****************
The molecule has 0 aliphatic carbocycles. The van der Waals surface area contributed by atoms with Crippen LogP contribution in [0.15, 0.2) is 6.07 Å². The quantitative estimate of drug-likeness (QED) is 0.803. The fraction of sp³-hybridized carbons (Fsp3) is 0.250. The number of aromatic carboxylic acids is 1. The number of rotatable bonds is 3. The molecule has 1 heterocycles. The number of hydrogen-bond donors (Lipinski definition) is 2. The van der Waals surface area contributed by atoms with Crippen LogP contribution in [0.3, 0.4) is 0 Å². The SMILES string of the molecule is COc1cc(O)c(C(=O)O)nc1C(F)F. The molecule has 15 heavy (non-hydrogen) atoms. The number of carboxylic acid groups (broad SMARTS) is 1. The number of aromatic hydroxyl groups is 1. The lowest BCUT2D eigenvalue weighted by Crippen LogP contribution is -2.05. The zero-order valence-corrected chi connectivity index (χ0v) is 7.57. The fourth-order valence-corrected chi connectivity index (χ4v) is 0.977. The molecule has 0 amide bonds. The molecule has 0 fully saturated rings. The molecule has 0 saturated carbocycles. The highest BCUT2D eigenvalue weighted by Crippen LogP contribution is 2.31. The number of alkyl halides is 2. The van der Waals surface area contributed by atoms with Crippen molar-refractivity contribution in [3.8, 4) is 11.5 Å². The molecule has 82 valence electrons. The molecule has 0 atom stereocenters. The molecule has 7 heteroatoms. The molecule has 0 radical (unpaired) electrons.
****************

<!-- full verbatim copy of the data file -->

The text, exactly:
The molecule has 0 aliphatic carbocycles. The van der Waals surface area contributed by atoms with Crippen LogP contribution in [0.15, 0.2) is 6.07 Å². The quantitative estimate of drug-likeness (QED) is 0.803. The fraction of sp³-hybridized carbons (Fsp3) is 0.250. The number of aromatic carboxylic acids is 1. The number of rotatable bonds is 3. The molecule has 1 heterocycles. The number of hydrogen-bond donors (Lipinski definition) is 2. The van der Waals surface area contributed by atoms with Crippen LogP contribution in [0.3, 0.4) is 0 Å². The SMILES string of the molecule is COc1cc(O)c(C(=O)O)nc1C(F)F. The molecule has 15 heavy (non-hydrogen) atoms. The number of carboxylic acid groups (broad SMARTS) is 1. The number of aromatic hydroxyl groups is 1. The lowest BCUT2D eigenvalue weighted by Crippen LogP contribution is -2.05. The zero-order valence-corrected chi connectivity index (χ0v) is 7.57. The fourth-order valence-corrected chi connectivity index (χ4v) is 0.977. The molecule has 0 amide bonds. The molecule has 0 fully saturated rings. The molecule has 0 saturated carbocycles. The highest BCUT2D eigenvalue weighted by Crippen LogP contribution is 2.31. The number of alkyl halides is 2. The van der Waals surface area contributed by atoms with Crippen molar-refractivity contribution in [3.8, 4) is 11.5 Å². The molecule has 82 valence electrons. The molecule has 0 atom stereocenters. The molecule has 7 heteroatoms. The molecule has 0 radical (unpaired) electrons.